Following a triumphant return in 2017, MST3K is back for another go-round on streaming service Netflix, and this time, they’ve bowed to the expectations of an audience that is keen to binge-watch. Season 12 is a tight six episodes, and the show’s already thin plot has been tweaked to explain that Jonah, Tom Servo, Crow T. Robot––and you—are going to be subjected to this latest series of world-shattering bad movie experiments in a row, force-fed in one continuous orgy of cinematic incompetence.
This doesn’t technically matter as concerns the real heart of the series: bad movies being riffed. But it is significant because the format has encouraged the producers to select movies that will speak to the greatest number of subscribers: they’re newer, they’re genre, and—unfortunately for us here in the land of weird movies—they’re pretty easy to digest. In the campaign to make the show a success, it feels like some of the inherent weirdness has been bleached out.
Mind you, they haven’t skimped on the awfulness. Our season kicks off with one of the most notorious bad movies of recent vintage: the blatant E.T. ripoff/unsubtle McDonald’s promotional cash-grab Mac and Me (1988). Unlike a lot of copycats, you can really feel the stress of trying to hit all of the original’s story beats while trying to heighten them for maximum payoff. Lonely fatherless child? Let’s put him in a wheelchair. Everyone loved E.T. dressed as a ghost? Wait till they see MAC in a bear costume leading a full-on dance number. Oh, and that other film moved truckloads of Reese’s Pieces? Think how much Coke we’re gonna sell. What makes Mac and Me weirdest are the gallons of flopsweat being generated by filmmakers who are desperate to surprise you into forgetting about the vastly superior predecessor. It’s a feature-length version of Daffy Duck’s ultimate trick.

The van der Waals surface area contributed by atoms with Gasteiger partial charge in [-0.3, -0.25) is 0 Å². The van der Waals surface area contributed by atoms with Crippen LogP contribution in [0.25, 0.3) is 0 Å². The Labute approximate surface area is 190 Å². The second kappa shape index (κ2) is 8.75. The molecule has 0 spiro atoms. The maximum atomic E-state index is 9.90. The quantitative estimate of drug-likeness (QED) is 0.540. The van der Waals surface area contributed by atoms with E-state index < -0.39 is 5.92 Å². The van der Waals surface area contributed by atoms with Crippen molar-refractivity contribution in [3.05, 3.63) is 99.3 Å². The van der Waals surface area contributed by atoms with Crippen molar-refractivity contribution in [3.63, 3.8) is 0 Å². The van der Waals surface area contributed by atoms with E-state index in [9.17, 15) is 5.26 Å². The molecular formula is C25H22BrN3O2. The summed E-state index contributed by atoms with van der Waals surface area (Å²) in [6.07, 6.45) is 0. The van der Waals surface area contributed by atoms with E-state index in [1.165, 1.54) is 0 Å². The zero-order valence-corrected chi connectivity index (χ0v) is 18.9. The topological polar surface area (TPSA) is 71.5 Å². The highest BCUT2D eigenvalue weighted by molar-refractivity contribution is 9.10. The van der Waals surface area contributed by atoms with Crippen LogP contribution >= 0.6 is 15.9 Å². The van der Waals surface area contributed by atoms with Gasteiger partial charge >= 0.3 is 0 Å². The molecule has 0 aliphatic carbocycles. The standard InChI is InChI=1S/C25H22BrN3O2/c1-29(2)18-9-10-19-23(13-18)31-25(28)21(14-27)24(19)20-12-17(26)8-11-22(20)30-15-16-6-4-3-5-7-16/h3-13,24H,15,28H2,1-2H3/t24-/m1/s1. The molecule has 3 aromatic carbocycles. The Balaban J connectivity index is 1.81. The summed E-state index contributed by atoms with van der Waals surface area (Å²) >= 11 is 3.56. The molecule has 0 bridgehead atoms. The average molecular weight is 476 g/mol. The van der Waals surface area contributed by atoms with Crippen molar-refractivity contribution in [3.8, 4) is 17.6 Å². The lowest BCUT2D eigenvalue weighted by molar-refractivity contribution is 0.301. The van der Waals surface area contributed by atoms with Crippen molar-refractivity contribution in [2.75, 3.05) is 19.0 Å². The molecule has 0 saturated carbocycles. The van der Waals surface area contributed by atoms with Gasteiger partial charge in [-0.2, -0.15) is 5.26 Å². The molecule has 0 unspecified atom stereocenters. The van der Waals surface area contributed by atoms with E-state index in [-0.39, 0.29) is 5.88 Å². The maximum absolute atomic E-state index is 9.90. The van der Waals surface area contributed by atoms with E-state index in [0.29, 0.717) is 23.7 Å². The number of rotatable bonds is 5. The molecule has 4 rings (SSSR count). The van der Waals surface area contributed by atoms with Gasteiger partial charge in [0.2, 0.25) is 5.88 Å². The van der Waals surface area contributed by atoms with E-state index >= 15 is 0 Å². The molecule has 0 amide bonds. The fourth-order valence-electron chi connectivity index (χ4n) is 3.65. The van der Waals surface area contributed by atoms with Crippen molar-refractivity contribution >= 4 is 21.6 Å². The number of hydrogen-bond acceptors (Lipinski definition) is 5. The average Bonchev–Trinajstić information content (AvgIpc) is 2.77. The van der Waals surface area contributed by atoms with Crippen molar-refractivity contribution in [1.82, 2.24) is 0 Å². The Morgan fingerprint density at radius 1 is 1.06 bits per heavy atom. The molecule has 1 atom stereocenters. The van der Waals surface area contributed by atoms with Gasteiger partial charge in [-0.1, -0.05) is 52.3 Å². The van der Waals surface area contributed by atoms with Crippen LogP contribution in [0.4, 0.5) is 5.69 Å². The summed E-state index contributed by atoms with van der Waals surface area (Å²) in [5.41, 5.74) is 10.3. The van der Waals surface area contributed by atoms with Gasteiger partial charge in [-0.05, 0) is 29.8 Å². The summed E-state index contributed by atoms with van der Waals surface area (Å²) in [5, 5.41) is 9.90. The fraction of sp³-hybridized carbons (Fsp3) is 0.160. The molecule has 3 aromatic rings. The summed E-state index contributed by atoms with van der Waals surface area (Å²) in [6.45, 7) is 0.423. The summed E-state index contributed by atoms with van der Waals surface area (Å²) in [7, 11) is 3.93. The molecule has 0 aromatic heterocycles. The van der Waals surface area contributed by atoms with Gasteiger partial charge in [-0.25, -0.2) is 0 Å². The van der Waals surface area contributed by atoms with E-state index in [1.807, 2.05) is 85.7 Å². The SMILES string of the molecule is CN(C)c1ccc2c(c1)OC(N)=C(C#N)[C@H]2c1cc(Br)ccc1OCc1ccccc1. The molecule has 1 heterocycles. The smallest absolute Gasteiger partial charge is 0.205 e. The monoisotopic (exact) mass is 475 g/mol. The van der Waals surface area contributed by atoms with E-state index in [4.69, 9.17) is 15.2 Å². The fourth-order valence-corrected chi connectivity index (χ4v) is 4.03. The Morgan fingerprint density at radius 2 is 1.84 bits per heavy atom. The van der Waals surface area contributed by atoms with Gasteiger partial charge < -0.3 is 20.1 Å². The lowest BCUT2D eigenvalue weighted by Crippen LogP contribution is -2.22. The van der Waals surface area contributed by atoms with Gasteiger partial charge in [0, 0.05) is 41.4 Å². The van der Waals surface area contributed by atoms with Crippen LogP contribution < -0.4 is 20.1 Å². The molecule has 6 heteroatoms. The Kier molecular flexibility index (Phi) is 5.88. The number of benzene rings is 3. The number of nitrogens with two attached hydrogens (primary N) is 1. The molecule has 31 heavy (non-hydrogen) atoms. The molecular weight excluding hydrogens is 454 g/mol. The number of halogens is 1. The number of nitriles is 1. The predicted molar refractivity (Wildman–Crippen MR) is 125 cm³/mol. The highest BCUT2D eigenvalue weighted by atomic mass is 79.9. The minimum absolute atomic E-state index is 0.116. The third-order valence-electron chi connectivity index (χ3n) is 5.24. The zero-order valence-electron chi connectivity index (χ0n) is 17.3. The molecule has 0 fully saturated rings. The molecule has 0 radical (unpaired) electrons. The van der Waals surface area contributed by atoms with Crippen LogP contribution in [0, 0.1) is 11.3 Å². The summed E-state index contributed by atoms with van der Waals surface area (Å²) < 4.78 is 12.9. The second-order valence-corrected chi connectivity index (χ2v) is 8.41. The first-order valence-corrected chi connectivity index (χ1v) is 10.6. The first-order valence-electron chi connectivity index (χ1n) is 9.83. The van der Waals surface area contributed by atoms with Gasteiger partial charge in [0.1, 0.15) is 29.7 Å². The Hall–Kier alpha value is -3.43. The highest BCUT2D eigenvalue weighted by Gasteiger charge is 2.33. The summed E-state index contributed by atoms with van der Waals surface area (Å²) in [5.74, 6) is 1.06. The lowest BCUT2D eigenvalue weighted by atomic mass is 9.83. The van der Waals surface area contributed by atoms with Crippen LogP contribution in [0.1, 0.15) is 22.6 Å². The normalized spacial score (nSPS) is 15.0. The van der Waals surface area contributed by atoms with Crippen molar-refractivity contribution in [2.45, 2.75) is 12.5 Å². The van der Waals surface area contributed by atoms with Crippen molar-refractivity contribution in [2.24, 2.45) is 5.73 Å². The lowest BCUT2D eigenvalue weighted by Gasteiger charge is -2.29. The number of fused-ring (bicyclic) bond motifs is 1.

If there is a more mercenary approach to filmmaking than the one exhibited by Mac and Me, it lives and thrives at The Asylum, and their ticket to the party is MST3K’s newest subject ever, Atlantic Rim (2013). A half-hearted riff on Pacific Rim with roughly a thousandth of that film’s special effects budget, the movie isn’t so much strange as it is sad. Like most Asylum mockbusters, it’s a con job designed to fool people who can’t quite remember all two words of the title of the movie they want to see, and as such isn’t really worthy of this show’s attention. The film goes through the motions while trying to show as little action as possible. Most of the fun to be had comes in the form of a gleefully cast-against-type Graham Greene, chewing scenery in a way he knows he’s unlikely to come by again.
Lords of the Deep (1989) is another movie hoping to piggyback on another film’s ambition (in this case, The Abyss), but hampered by what it can’t afford to show. There’s some entertaining sniping amongst the crew of an overworked underwater base, and star Priscilla Barnes’ interaction with strange ocean-dwelling creatures takes the form of trippy drug-like scenes that come as a surprise. Throw in a comically obvious villain, a body count that rises and falls, and a stilted distaff version of HAL 9000 and you get a movie that’s pleasantly odd, but not especially high on the WTF meter.
If Season 12 comes anywhere close to weirdness, it’s thanks to The Continue reading “IDIOT CONTROL NOW”: THE FILMS OF MYSTERY SCIENCE THEATER 3000 – THE GAUNTLET